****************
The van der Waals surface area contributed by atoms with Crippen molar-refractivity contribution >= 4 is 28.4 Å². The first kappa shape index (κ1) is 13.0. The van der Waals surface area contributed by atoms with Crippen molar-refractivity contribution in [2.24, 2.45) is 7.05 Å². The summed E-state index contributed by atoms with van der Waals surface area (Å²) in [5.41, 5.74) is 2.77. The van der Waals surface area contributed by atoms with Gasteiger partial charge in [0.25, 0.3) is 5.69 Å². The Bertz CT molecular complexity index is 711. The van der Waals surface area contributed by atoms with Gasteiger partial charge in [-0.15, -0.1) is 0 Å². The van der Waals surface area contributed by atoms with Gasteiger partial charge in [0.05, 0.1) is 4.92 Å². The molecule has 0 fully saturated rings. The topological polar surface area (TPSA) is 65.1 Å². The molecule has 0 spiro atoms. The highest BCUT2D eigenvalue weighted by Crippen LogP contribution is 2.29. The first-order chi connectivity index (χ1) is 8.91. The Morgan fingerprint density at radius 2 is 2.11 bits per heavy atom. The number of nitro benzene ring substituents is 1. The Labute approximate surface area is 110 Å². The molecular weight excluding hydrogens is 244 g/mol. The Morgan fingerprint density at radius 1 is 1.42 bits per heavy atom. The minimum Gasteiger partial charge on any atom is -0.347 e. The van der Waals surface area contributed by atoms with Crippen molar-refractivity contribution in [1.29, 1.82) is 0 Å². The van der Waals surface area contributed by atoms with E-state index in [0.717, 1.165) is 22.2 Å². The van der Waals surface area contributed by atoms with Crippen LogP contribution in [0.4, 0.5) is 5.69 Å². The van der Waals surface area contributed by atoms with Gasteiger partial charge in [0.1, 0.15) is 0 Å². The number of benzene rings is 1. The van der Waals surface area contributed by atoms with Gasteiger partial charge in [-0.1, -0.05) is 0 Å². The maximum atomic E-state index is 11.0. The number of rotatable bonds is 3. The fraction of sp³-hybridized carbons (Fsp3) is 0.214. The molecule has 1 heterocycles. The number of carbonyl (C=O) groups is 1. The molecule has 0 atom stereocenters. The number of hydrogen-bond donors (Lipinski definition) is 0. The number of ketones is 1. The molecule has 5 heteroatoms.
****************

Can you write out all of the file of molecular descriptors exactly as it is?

The van der Waals surface area contributed by atoms with Crippen molar-refractivity contribution >= 4 is 28.4 Å². The first kappa shape index (κ1) is 13.0. The van der Waals surface area contributed by atoms with Crippen molar-refractivity contribution in [2.24, 2.45) is 7.05 Å². The summed E-state index contributed by atoms with van der Waals surface area (Å²) in [5.41, 5.74) is 2.77. The van der Waals surface area contributed by atoms with Gasteiger partial charge in [0.25, 0.3) is 5.69 Å². The Bertz CT molecular complexity index is 711. The van der Waals surface area contributed by atoms with Gasteiger partial charge in [-0.15, -0.1) is 0 Å². The van der Waals surface area contributed by atoms with Gasteiger partial charge in [0.05, 0.1) is 4.92 Å². The molecule has 0 fully saturated rings. The topological polar surface area (TPSA) is 65.1 Å². The molecule has 0 spiro atoms. The highest BCUT2D eigenvalue weighted by Crippen LogP contribution is 2.29. The first-order chi connectivity index (χ1) is 8.91. The Morgan fingerprint density at radius 2 is 2.11 bits per heavy atom. The number of nitro benzene ring substituents is 1. The Labute approximate surface area is 110 Å². The molecular weight excluding hydrogens is 244 g/mol. The Morgan fingerprint density at radius 1 is 1.42 bits per heavy atom. The minimum Gasteiger partial charge on any atom is -0.347 e. The van der Waals surface area contributed by atoms with Crippen molar-refractivity contribution in [1.29, 1.82) is 0 Å². The van der Waals surface area contributed by atoms with E-state index in [0.717, 1.165) is 22.2 Å². The van der Waals surface area contributed by atoms with Crippen LogP contribution in [0.4, 0.5) is 5.69 Å². The van der Waals surface area contributed by atoms with Gasteiger partial charge in [0.1, 0.15) is 0 Å². The number of benzene rings is 1. The van der Waals surface area contributed by atoms with Gasteiger partial charge in [-0.1, -0.05) is 0 Å². The maximum atomic E-state index is 11.0. The number of rotatable bonds is 3. The fraction of sp³-hybridized carbons (Fsp3) is 0.214. The molecule has 1 heterocycles. The number of carbonyl (C=O) groups is 1. The molecule has 0 atom stereocenters. The number of hydrogen-bond donors (Lipinski definition) is 0. The number of ketones is 1. The molecule has 5 heteroatoms.